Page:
BMC Gastroenterology.2023;[Epub]     CrossRef
  • Evaluation of Left Ventricular Function in Diabetes Patients with Microvascular Disease by Three-Dimensional Speckle Tracking Imaging
    青 周
    Advances in Clinical Medicine.2023; 13(12): 18908.     CrossRef
  • Validity of the diagnosis of diabetic microvascular complications in Korean national health insurance claim data
    Hyung Jun Kim, Moo-Seok Park, Jee-Eun Kim, Tae-Jin Song
    Annals of Clinical Neurophysiology.2022; 24(1): 7.     CrossRef
  • Metformin plus a low hypoglycemic risk antidiabetic drug vs. metformin monotherapy for untreated type 2 diabetes mellitus: A meta-analysis of randomized controlled trials
    Wei-Tse Hung, Yuan-Jung Chen, Chun-Yu Cheng, Bruce Ovbiagele, Meng Lee, Chia-Yu Hsu
    Diabetes Research and Clinical Practice.2022; 189: 109937.     CrossRef
  • Peripheral arterial disease progression and ankle brachial index: a cohort study with newly diagnosed patients with type 2 diabetes
    João Soares Felício, Franciane Trindade Cunha de Melo, Giovana Miranda Vieira, Vitória Teixeira de Aquino, Fernanda de Souza Parente, Wanderson Maia da Silva, Nivin Mazen Said, Emanuele Rocha da Silva, Ana Carolina Contente Braga de Souza, Maria Clara Ner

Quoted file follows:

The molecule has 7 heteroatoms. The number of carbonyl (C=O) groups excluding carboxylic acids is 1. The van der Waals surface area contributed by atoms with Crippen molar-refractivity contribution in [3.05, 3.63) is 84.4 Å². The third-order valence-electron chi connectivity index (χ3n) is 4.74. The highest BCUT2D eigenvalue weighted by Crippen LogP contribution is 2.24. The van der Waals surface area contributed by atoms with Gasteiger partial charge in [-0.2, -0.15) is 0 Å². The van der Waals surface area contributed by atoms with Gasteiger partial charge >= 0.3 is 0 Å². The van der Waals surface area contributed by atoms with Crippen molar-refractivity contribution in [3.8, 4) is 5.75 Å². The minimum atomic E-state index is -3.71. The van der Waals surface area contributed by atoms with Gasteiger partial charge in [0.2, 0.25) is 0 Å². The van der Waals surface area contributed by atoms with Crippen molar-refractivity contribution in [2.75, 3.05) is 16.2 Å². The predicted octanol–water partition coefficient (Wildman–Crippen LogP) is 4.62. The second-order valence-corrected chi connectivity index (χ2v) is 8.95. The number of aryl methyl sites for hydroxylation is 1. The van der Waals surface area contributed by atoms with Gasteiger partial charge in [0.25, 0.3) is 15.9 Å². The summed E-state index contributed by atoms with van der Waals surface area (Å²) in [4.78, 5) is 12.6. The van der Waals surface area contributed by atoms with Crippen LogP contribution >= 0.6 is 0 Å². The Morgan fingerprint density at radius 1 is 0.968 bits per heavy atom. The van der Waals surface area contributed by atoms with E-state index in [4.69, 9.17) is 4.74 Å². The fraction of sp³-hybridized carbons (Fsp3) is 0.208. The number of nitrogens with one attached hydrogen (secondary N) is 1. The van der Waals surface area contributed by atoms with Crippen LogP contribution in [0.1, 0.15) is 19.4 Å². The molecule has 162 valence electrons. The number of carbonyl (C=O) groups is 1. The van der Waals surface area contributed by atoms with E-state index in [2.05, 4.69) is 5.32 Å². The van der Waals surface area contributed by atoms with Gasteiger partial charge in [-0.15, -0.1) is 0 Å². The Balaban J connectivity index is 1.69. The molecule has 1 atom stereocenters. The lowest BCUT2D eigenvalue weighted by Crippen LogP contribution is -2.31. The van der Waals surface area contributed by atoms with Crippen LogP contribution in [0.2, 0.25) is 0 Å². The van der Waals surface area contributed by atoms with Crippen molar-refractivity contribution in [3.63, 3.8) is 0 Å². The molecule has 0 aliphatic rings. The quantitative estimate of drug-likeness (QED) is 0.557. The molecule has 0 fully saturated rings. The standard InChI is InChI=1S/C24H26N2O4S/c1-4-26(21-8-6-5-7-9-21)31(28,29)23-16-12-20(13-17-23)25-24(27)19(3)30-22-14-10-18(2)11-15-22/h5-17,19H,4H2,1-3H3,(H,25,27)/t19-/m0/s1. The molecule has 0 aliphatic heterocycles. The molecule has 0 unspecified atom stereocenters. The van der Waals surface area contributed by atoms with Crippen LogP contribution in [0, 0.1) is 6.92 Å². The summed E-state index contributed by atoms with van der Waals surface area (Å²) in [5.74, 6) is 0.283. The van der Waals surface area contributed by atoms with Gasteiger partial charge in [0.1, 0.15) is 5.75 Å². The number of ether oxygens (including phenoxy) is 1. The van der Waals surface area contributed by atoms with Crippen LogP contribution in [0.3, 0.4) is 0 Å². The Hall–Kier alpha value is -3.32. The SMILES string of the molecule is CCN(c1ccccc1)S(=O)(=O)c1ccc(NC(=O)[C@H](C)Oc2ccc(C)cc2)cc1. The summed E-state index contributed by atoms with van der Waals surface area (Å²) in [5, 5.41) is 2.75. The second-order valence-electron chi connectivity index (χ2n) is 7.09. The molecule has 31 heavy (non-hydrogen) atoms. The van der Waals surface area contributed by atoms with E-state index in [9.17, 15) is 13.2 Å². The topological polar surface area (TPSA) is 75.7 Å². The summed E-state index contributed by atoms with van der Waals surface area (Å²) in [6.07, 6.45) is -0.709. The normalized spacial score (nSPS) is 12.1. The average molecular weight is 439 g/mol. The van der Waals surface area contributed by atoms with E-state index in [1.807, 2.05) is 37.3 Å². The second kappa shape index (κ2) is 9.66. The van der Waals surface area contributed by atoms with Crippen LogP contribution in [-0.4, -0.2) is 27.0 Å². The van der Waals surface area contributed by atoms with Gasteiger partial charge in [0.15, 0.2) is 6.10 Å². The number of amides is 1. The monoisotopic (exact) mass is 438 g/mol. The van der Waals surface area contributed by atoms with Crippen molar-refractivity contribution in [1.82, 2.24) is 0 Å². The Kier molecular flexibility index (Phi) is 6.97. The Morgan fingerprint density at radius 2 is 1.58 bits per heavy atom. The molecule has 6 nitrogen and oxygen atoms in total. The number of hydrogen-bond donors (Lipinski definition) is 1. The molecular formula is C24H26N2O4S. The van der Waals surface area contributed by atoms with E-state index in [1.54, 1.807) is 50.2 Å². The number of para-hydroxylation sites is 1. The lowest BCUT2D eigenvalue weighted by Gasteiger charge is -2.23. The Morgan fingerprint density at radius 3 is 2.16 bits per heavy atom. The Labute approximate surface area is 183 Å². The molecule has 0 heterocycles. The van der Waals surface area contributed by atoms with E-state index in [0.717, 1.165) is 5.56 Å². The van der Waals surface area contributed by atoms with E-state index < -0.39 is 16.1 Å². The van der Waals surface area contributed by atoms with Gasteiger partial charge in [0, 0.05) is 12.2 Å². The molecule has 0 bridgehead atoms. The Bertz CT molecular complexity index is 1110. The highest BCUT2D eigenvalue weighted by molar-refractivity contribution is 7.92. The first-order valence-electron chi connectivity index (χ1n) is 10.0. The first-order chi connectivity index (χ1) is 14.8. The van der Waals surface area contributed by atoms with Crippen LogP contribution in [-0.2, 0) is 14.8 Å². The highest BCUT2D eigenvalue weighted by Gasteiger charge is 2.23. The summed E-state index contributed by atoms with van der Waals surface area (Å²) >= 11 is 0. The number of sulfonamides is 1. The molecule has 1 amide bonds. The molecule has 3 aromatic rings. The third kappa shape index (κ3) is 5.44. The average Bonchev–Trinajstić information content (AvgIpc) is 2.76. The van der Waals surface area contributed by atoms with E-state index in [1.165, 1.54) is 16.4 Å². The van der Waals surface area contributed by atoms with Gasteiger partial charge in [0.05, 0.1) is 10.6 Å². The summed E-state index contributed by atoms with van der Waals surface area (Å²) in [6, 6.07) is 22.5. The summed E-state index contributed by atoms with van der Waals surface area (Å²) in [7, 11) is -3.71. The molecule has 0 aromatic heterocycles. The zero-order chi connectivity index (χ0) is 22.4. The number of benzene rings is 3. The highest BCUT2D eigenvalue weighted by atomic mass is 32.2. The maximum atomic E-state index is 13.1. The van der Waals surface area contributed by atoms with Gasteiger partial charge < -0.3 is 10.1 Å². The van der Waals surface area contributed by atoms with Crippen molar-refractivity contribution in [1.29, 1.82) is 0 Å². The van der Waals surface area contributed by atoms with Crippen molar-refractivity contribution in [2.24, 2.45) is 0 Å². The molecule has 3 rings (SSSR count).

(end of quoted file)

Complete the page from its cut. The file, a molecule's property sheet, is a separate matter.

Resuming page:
BMC Cardiovascular Disorders.2022;[Epub]     CrossRef
  • Association of long-term visit-to-visit variability of HbA1c and fasting glycemia with hypoglycemia in type 2 diabetes mellitus
    Chen Long, Yaling Tang, Jiangsheng Huang, Suo Liu, Zhenhua Xing
    Frontiers in Endocrinology.2022;[Epub]     CrossRef
  • The Degree of Glycemic Control for the First Three Months Determines the Next Seven Years
    Nami Lee, Dae Jung Kim
    Journal of Korean Medical Science.2022;[Epub]     CrossRef
  • Inhibition of advanced glycation end products and protein oxidation by leaf extracts and phenolics from Chilean bean landraces
    Felipe Ávila, Nadia Cruz, Jazmin Alarcon-Espósito, Nélida Nina, Hernán Paillan, Katherine Márquez, Denis Fuentealba, Alberto Burgos-Edwards, Cristina Theoduloz, Carmina Vejar-Vivar, Guillermo Schmeda-Hirschmann
    Journal of Functional Foods.2022; 98: 105270.     CrossRef
  • Mediation Effect of Self-Efficacy Between Health Beliefs and Glycated Haemoglobin Levels in Elderly Patients with Type 2 Diabetes Mellitus: A Cross-Sectional Study